German chancellor Angela Merkel will appear before MEPs in Strasbourg next week for the latest in a series of debates on the “Future of Europe.”
The debate on Tuesday will be followed by interventions by MEPs.
Merkel, who recently announced she will not seek re-election, is expected to face tough questioning on a number of issues, ranging from the migrant crisis to Brexit.
European Commission President Jean-Claude Juncker will also take part in the debate and Parliament President Antonio Tajani will have a bilateral meeting with Chancellor Merkel later in the day.
It is the twelfth in a series of “Future of Europe” debates between EU heads of state or governments and MEPs.
BUDGET IN FOCUS
The EU long-term budget, known as MMF, which will run from 2021-27, will also be voted on next week.
Speaking at a news briefing on Friday, parliament spokesman Neil Corlett said the budget, which is worth €1 trillion, will “ideally be agreed before the elections.”
Corlett told the briefing, “This is an investment budget and the monies are not going, for example, on social security as in member states’ national budgets.”
“Some 94 percent of the budget goes to help businesses, citizens, infrastructure, and to protect the environment.”
“It is important that the public know what the budget is about and what the money is spent on,” he added.
MEPs will lay down their funding priorities for the EU’s post-2020 long-term budget, including a breakdown of the amounts foreseen for each EU programme.
They are likely to push for more funding for youth, research, growth and jobs and tackling climate change. New challenges like migration, defence and security should receive adequate resources.
An EPP group spokesman said it wants to see the MFF placed at the top of the Council’s political agenda so that a good agreement is reached, “ensuring the necessary funding for key EU policies, and in a timely manner - before the 2019 European elections - so that all programmes and funds are up and running by January 2021.”
“We want to increase the budget for research and innovation, increase the level of funding for transport infrastructure programmes, double funding for SMEs, triple the current budget for the Erasmus+ Programme and maintain the financing of the Common Agricultural Policy. The next long-term EU budget must guarantee the Union’s ability to meet our citizens’ needs.”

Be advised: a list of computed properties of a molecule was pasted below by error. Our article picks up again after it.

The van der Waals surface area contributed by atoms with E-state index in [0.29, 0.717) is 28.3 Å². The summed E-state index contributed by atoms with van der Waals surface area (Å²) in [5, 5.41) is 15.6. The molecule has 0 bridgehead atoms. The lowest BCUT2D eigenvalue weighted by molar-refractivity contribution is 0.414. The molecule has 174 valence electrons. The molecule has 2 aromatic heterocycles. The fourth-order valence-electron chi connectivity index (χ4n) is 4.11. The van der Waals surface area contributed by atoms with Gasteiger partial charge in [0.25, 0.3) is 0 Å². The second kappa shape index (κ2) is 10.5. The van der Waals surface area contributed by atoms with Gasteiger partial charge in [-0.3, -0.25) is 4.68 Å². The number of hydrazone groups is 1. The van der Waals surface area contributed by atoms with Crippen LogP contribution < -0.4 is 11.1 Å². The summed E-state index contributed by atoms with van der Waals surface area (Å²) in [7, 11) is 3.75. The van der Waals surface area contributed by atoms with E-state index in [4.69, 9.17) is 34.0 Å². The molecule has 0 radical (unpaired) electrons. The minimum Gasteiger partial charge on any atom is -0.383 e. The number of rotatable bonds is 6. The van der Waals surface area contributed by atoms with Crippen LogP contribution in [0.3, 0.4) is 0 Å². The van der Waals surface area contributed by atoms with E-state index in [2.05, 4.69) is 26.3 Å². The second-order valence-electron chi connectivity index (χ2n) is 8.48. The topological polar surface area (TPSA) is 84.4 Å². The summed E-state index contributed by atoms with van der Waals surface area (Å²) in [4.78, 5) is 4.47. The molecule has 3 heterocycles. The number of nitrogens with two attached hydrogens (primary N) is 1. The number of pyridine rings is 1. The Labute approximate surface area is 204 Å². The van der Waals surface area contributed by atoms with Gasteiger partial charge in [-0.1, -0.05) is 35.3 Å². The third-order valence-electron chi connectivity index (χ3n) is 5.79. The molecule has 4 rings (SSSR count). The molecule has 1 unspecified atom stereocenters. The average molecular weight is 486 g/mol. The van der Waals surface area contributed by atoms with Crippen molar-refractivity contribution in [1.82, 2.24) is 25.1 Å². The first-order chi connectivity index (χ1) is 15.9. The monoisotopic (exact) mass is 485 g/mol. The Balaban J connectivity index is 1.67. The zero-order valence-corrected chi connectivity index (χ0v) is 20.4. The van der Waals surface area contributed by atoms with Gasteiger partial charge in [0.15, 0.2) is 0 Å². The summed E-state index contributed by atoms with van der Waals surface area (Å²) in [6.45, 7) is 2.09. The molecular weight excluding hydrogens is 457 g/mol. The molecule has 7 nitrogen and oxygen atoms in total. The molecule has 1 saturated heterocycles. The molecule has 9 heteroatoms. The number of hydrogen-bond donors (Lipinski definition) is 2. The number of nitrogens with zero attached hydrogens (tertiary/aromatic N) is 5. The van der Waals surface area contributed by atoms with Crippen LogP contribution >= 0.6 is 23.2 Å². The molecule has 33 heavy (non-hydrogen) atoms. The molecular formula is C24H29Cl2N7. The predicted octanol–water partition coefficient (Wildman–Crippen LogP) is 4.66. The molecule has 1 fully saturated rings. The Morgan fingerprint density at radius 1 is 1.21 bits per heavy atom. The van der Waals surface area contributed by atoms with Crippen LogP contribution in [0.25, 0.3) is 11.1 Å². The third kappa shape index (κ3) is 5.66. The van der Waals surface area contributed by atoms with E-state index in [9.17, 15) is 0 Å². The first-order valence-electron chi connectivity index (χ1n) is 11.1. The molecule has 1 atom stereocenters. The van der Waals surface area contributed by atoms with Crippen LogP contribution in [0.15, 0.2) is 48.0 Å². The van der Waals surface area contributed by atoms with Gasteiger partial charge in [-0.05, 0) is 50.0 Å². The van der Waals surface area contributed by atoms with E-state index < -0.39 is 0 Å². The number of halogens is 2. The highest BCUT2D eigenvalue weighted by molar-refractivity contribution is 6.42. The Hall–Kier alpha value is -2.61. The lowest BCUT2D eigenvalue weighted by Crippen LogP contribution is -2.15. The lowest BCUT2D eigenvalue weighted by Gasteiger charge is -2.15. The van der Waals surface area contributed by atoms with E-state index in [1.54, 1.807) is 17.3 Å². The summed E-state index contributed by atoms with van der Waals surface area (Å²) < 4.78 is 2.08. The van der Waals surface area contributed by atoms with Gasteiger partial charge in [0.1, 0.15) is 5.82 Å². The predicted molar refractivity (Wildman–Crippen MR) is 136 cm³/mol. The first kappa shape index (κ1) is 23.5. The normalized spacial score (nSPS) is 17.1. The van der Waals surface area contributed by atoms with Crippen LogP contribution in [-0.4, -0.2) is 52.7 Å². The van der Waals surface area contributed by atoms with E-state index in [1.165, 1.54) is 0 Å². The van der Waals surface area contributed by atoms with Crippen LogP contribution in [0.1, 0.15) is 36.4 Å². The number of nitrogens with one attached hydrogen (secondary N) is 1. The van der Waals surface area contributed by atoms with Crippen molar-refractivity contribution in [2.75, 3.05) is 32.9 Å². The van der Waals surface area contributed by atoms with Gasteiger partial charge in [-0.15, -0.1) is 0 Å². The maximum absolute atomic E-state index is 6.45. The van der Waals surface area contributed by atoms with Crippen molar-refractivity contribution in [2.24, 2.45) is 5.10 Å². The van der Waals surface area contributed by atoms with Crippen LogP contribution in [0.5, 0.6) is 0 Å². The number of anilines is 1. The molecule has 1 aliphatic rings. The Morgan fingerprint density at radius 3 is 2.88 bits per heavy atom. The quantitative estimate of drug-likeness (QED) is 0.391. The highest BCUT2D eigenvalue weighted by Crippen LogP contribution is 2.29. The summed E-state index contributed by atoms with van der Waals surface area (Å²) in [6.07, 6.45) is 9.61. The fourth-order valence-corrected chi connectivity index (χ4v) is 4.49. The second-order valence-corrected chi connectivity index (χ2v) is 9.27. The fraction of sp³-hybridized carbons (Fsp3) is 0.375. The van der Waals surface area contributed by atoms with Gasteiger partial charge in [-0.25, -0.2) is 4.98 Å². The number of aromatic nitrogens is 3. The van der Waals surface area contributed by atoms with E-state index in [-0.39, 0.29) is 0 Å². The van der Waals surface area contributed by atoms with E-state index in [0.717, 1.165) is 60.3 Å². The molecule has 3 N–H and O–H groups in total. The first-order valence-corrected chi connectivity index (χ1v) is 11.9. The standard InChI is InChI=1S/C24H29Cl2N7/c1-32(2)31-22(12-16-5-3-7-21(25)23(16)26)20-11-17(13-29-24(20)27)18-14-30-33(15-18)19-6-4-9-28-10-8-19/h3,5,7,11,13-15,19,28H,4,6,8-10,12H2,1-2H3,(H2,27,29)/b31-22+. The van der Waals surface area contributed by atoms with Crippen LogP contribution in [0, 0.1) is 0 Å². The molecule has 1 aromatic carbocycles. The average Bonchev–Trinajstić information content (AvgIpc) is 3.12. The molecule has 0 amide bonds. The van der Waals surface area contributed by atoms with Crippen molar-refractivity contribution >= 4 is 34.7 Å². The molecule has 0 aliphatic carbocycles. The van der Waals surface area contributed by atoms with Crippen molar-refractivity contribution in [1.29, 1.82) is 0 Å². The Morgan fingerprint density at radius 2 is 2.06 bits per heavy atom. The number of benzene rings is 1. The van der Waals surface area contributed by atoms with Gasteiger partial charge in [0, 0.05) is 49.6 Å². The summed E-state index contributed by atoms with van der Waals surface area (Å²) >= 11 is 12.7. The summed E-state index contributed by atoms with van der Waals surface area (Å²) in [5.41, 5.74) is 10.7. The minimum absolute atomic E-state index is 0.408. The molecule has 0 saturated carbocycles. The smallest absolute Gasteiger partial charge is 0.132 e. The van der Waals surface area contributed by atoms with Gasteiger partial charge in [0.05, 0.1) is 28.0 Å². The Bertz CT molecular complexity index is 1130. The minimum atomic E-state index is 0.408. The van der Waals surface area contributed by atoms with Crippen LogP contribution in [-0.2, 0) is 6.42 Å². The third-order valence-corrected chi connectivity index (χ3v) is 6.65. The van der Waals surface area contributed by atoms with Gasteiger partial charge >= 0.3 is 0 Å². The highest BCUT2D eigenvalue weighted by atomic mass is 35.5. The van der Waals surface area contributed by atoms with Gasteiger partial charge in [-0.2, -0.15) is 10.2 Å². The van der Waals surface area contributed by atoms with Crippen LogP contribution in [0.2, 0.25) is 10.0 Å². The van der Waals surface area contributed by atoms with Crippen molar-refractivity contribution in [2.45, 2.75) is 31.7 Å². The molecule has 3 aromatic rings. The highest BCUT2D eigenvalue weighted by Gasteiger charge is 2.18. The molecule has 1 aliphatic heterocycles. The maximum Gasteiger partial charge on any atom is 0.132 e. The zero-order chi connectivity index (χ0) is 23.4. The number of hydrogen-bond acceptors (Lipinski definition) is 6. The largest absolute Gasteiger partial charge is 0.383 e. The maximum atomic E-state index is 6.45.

EU CALLS CAP
Parliament will also vote in the plenary session on a new telecom law capping intra-EU phone calls at 19 cents per minute for calls and 6 cents for text messages (SMS) from 15 May 2019.
The law also lays down that the rollout of 5G networks should be speeded up and that an SMS alert system for emergencies should be created in all member states.
An EPP spokesman told this website: “The new rules for telecommunications (European Electronic Communications Code, or EECC) will eliminate excessive fees for consumers, give us faster internet and provide 5G mobile networks for people and businesses - all clear EPP Group priorities. We have ensured a new model of investment - for co-investment, which will encourage the private sector to invest more in fibre networks while safeguarding competition to the benefit of consumers.”
“Another clear priority for the EPP has been the deployment of a 'reverse 112' emergency warning system whereby all people - locals and visitors alike - within a certain range of an incident receive a warning message, making sure people are better informed in case of an emergency,” he added.
MEPs will also vote on rail passenger rights and a proposal to update rules about their rights in the event of delays along with complaints handling procedures. The updated rules on European rail passenger rights will be put to a vote on Thursday.
Those include more compensation for travellers in case of delays, better information given to passengers about their rights, better assistance to people with reduced mobility, better access to cyclists and clearer complaint-handling procedures.
Next week will also see EU foreign affairs chief Federica Mogherini addressing MEPs on range of foreign policy issues, including the so-called caravan of migrants heading to the US, Iran sanctions, and arms exports.
On Wednesday, there will be a debate on the case of Asia Bibi, the Pakistani Christian woman recently acquitted of blasphemy after spending eight years on death row. Antonio Tajani is due to hold a press conference in Strasbourg with Saif-ul-Malook, Asia Bibi's lawyer, and MEP Peter Van Dalen.
To fight climate change, new ambitious binding 2030 targets for renewables (32%) and energy efficiency (32.5%) will be put to the vote on Tuesday.
The new law also stipulates that some types of food-crop biofuels will be phased out, in a move towards second-generation biofuels.
Separately, MEPs will vote on a resolution on rule of law in Romania on Tuesday, and there will also be a debate on the possible influence of “foreign actors” on the upcoming parliamentary elections.
Wednesday will also see parliament voting on a proposal for a new EU humanitarian visa system, which would allow asylum-seekers to reach Europe without putting their lives at risk.
They would be able to request a visa at EU embassies or consulates abroad, giving them access to European territory for the sole purpose of submitting an asylum application.